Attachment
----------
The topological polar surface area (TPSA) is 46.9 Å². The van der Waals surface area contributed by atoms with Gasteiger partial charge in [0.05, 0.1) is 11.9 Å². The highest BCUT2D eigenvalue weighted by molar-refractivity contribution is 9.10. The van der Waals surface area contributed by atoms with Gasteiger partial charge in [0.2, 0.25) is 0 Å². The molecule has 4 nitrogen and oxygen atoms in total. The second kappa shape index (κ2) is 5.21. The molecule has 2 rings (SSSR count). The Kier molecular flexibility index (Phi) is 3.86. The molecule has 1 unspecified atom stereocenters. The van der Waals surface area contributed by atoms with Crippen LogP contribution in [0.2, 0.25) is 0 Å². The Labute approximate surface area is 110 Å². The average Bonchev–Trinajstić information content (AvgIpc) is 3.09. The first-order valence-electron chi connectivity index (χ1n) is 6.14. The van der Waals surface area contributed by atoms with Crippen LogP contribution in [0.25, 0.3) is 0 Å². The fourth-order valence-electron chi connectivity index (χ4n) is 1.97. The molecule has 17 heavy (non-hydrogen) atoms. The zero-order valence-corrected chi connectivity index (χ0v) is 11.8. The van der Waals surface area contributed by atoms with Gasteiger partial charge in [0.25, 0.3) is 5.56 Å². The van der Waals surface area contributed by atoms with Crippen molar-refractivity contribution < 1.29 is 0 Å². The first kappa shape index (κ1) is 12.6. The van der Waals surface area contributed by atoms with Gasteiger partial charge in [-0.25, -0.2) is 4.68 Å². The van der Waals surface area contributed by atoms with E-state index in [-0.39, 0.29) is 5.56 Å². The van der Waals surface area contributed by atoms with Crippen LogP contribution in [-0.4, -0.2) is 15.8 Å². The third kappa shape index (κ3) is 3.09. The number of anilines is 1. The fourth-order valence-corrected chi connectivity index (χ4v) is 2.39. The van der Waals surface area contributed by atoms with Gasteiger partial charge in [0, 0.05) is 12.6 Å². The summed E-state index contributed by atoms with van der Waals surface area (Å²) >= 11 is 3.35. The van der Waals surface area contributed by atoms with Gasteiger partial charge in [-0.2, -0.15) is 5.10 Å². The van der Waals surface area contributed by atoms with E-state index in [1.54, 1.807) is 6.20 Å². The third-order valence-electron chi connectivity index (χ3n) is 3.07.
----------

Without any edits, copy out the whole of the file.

The topological polar surface area (TPSA) is 46.9 Å². The van der Waals surface area contributed by atoms with Gasteiger partial charge in [0.05, 0.1) is 11.9 Å². The highest BCUT2D eigenvalue weighted by molar-refractivity contribution is 9.10. The van der Waals surface area contributed by atoms with Gasteiger partial charge in [0.2, 0.25) is 0 Å². The molecule has 4 nitrogen and oxygen atoms in total. The second kappa shape index (κ2) is 5.21. The molecule has 2 rings (SSSR count). The Kier molecular flexibility index (Phi) is 3.86. The molecule has 1 unspecified atom stereocenters. The van der Waals surface area contributed by atoms with Crippen LogP contribution in [0.2, 0.25) is 0 Å². The Labute approximate surface area is 110 Å². The average Bonchev–Trinajstić information content (AvgIpc) is 3.09. The first-order valence-electron chi connectivity index (χ1n) is 6.14. The van der Waals surface area contributed by atoms with Crippen LogP contribution in [0.25, 0.3) is 0 Å². The fourth-order valence-electron chi connectivity index (χ4n) is 1.97. The molecule has 17 heavy (non-hydrogen) atoms. The zero-order valence-corrected chi connectivity index (χ0v) is 11.8. The van der Waals surface area contributed by atoms with Gasteiger partial charge in [0.25, 0.3) is 5.56 Å². The van der Waals surface area contributed by atoms with Crippen molar-refractivity contribution < 1.29 is 0 Å². The first kappa shape index (κ1) is 12.6. The van der Waals surface area contributed by atoms with Gasteiger partial charge in [-0.25, -0.2) is 4.68 Å². The van der Waals surface area contributed by atoms with E-state index in [-0.39, 0.29) is 5.56 Å². The van der Waals surface area contributed by atoms with Crippen LogP contribution in [-0.4, -0.2) is 15.8 Å². The third kappa shape index (κ3) is 3.09. The number of anilines is 1. The fourth-order valence-corrected chi connectivity index (χ4v) is 2.39. The van der Waals surface area contributed by atoms with Gasteiger partial charge in [0, 0.05) is 12.6 Å². The summed E-state index contributed by atoms with van der Waals surface area (Å²) >= 11 is 3.35. The van der Waals surface area contributed by atoms with Gasteiger partial charge in [-0.2, -0.15) is 5.10 Å². The van der Waals surface area contributed by atoms with E-state index in [1.54, 1.807) is 6.20 Å². The third-order valence-electron chi connectivity index (χ3n) is 3.07.